Indian Prime Minister Manmohan Singh Friday said that the falling currency was a "matter of concern", but ruled out reversal of economic reforms or resorting to capital controls in a bid to rescue the rupee.
"Forex markets have the notorious history of overshooting... unfortunately this is happening not only to the rupee but other currencies too. Although the rupee is overshooting on foreign exchanges, India is not contemplating any capital controls," the prime minister told the Parliament.
"The rupee's tumble is part of a needed adjustment due to the country's large current account deficit and will have a positive impact on export competitiveness in coming months. We need to reduce our appetite for gold, economize use of petroleum products and take steps to increase exports," he added.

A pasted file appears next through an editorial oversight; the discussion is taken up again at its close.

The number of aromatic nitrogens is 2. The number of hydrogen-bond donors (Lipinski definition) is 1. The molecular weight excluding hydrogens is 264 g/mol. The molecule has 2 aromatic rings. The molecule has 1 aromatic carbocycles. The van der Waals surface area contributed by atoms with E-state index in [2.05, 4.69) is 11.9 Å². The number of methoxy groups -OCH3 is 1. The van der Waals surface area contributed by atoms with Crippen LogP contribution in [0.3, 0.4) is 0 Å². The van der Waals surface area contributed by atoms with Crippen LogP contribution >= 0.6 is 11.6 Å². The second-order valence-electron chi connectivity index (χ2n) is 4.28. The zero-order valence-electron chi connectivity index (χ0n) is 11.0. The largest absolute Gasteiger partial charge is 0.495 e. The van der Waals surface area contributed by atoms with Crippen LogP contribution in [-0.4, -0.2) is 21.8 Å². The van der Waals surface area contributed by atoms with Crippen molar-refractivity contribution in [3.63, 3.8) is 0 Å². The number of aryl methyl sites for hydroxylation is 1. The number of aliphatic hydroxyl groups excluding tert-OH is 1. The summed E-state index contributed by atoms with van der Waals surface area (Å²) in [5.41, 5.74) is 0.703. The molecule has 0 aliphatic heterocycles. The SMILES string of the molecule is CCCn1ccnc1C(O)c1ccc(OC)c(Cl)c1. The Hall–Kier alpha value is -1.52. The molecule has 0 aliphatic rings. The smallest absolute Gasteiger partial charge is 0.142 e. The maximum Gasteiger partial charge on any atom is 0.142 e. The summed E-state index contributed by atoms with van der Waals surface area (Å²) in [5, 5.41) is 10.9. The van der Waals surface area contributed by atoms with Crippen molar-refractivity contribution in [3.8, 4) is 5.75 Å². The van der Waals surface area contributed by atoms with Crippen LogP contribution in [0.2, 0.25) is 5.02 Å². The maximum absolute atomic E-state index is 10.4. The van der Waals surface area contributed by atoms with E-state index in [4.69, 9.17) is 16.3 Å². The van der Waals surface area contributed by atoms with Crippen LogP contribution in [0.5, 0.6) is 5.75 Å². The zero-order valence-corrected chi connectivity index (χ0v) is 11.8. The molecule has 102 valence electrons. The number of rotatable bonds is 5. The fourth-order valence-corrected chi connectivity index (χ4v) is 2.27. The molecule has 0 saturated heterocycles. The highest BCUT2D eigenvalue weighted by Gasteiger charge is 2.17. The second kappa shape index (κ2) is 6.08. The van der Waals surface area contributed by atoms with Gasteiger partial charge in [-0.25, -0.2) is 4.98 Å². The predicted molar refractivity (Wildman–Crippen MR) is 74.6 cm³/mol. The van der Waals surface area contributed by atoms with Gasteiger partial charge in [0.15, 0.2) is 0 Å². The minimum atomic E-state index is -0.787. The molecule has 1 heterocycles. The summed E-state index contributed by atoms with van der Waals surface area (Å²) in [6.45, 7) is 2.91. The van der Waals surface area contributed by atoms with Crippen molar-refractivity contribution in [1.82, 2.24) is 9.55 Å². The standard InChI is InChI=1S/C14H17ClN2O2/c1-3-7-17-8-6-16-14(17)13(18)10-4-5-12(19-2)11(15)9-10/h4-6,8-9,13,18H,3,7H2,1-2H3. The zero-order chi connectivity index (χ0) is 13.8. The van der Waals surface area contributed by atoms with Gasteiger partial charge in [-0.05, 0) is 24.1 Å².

Singh also blamed "external factors" for the fall in Indian rupee, highlighting the impact of developments in the United States, where the economy is improving and the central bank has been planning to cut back on stimulus measures.
"In a more equitable world order, it is only appropriate that the developed countries -- in pursuing their fiscal and monetary policies -- should take into account the repercussions on the economy of emerging countries," he said.
"There may be short term shocks to our economy and we need to face them. That is the reality of the globalized economy, whose benefits we have reaped. (But) we must ensure that the fundamentals of our economy remain on track," the prime minister added.
The Indian rupee plunged to a record low this week against the U.S. dollar and has fallen more than 20 percent this year.